Many diagrams of orbitals I've seen involve electrons moving through a center point—where the nucleus is. How can this be? Clearly they don't actually pass through the nucleus, so what does happen?
In the definition of an s shell, you will find that its $\ell$ number is zero. In classical terms, that corresponds to an orbit with zero orbital or angular momentum — which for a large object is a clear impossibility. For an electron, it gives the peculiar result that any electron in any s shell is, classically speaking, moving back and forth through the nucleus, rather than around it. So, in one curious sense, what you just asked is exactly what happens: the classical analogy is that the electrons do go through the nucleus, which is why they have such a lovely spherical symmetry.
The second part of the answer, however, is that electrons can't go through the nucleus unless they are hugely more energetic than the ones found in a typical small-nucleus atom. Clearly there's a bit of a paradox going on there!
The resolution of the paradox is that very-low-mass charged particles must be treated by quantum rules. So, for example, rather than the electron behaving like a well-defined particle, it behaves like a standing wave. That standing wave can in turn be thought of as two simultaneous versions of the electron, one going (for example) clockwise and the other counterclockwise around. (The real situation has an infinite number of such components; I'm just picking out a single pair of them that demonstrate the principle.)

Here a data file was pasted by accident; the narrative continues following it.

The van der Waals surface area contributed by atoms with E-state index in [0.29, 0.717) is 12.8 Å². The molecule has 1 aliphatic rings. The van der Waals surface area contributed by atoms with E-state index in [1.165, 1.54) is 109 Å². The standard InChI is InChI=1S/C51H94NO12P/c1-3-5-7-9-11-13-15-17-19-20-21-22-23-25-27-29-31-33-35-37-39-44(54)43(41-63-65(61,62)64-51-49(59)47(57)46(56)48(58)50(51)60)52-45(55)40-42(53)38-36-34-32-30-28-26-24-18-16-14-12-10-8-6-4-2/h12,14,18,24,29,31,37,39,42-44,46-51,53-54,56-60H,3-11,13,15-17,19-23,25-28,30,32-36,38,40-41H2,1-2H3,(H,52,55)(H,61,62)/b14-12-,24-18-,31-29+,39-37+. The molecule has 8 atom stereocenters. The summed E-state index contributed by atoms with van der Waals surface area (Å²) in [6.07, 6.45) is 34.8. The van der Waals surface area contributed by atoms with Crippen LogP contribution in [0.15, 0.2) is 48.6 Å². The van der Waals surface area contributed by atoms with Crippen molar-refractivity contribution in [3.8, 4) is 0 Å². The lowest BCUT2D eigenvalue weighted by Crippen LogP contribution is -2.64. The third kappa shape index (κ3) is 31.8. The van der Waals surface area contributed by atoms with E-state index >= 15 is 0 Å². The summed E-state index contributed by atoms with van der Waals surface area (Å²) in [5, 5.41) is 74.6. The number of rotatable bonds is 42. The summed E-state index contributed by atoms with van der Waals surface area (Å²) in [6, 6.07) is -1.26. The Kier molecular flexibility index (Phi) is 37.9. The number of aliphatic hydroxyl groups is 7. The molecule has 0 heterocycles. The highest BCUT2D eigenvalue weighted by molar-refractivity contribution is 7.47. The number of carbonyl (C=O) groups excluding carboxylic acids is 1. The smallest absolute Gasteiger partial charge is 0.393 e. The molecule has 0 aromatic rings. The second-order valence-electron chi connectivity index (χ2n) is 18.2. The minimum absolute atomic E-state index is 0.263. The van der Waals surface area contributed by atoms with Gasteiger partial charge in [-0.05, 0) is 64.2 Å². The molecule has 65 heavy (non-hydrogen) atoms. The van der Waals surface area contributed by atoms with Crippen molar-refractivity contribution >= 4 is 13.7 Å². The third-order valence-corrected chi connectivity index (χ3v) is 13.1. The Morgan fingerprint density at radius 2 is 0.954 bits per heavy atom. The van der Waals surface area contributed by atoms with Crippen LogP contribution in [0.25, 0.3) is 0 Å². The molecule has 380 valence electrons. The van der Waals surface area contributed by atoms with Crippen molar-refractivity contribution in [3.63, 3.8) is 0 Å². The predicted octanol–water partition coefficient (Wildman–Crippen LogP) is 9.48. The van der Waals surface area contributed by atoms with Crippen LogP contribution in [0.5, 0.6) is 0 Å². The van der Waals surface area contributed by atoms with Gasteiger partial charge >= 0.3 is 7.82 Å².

Each of these components can furthermore be thought of as being refracted by the powerful spherical charge field of the nucleus, curving around it without every striking it. This refraction is not the same as an attraction. In fact, it is this refraction effect that prevents the density of the electron cloud from reaching infinity at the nucleus — that is, from striking the nucleus. If you think of how a tank of water can cause a beam of light to bounce off the surface instead of entering the tank — and that's a terrible analogy, I know, I know — you can at least get some idea of how an increasing "optical density" towards a central point might keep light away rather than bringing it closer.
So for an electron that behaves "like" two waves going both clockwise and counterclockwise, the combined waves curve around the nucleus rather than striking it. This is a very quantum sort of event, since for a classical object such "splitting" of the object is simply not possible and the object simply dives straight into the source of attraction. But if objects are light enough, that kind of particle-like behavior simply ceases to be available to the object. Instead, you get waves that neatly and with perfect spherical symmetry curve around the nucleus, never obtaining enough energy (which makes it more particle-like) to connect directly with that nucleus.
Finally, notice that electrons in s (and other) shells necessarily combine multiple paths all at the same time. For each "image" of the electron that is traveling clockwise, there must also be an exactly balancing "image" of the same electron traveling counterclockwise, so that the two images always balance out to zero orbital momentum. What an amazing thing that is! And an important thing, too, since it's what makes chemistry possible.